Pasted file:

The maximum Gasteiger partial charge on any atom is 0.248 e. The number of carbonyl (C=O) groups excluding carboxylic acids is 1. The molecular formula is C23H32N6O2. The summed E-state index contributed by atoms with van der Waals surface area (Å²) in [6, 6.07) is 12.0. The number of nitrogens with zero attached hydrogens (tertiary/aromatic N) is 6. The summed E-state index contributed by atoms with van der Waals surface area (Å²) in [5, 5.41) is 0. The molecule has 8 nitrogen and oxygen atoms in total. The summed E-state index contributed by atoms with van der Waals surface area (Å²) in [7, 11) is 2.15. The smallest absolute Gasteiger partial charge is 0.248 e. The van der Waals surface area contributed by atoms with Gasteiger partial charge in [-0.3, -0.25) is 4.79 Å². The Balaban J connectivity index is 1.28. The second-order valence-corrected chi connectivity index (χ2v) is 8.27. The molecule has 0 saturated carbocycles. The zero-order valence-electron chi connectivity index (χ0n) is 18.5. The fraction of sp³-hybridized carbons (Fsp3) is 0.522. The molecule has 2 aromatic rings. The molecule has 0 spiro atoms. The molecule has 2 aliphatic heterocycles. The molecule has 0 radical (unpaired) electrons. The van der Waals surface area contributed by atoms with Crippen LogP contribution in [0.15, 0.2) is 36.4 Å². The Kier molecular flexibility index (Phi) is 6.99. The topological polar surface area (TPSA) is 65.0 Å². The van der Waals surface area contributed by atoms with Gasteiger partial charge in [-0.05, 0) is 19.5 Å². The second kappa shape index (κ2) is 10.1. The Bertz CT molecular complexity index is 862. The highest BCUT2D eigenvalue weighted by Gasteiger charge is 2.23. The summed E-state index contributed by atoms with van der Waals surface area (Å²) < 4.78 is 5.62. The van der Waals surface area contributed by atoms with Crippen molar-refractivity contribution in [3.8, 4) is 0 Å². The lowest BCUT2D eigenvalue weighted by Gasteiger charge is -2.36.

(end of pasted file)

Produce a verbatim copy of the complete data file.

The maximum Gasteiger partial charge on any atom is 0.248 e. The number of carbonyl (C=O) groups excluding carboxylic acids is 1. The molecular formula is C23H32N6O2. The summed E-state index contributed by atoms with van der Waals surface area (Å²) in [6, 6.07) is 12.0. The number of nitrogens with zero attached hydrogens (tertiary/aromatic N) is 6. The summed E-state index contributed by atoms with van der Waals surface area (Å²) in [5, 5.41) is 0. The molecule has 8 nitrogen and oxygen atoms in total. The summed E-state index contributed by atoms with van der Waals surface area (Å²) in [7, 11) is 2.15. The smallest absolute Gasteiger partial charge is 0.248 e. The van der Waals surface area contributed by atoms with Gasteiger partial charge in [-0.3, -0.25) is 4.79 Å². The Balaban J connectivity index is 1.28. The second-order valence-corrected chi connectivity index (χ2v) is 8.27. The molecule has 0 saturated carbocycles. The zero-order valence-electron chi connectivity index (χ0n) is 18.5. The fraction of sp³-hybridized carbons (Fsp3) is 0.522. The molecule has 2 aromatic rings. The molecule has 0 spiro atoms. The molecule has 2 aliphatic heterocycles. The molecule has 0 radical (unpaired) electrons. The van der Waals surface area contributed by atoms with Crippen LogP contribution in [0.15, 0.2) is 36.4 Å². The Kier molecular flexibility index (Phi) is 6.99. The topological polar surface area (TPSA) is 65.0 Å². The van der Waals surface area contributed by atoms with Gasteiger partial charge in [-0.05, 0) is 19.5 Å². The second kappa shape index (κ2) is 10.1. The Bertz CT molecular complexity index is 862. The highest BCUT2D eigenvalue weighted by Gasteiger charge is 2.23. The summed E-state index contributed by atoms with van der Waals surface area (Å²) < 4.78 is 5.62. The van der Waals surface area contributed by atoms with Crippen molar-refractivity contribution in [3.8, 4) is 0 Å². The lowest BCUT2D eigenvalue weighted by Gasteiger charge is -2.36.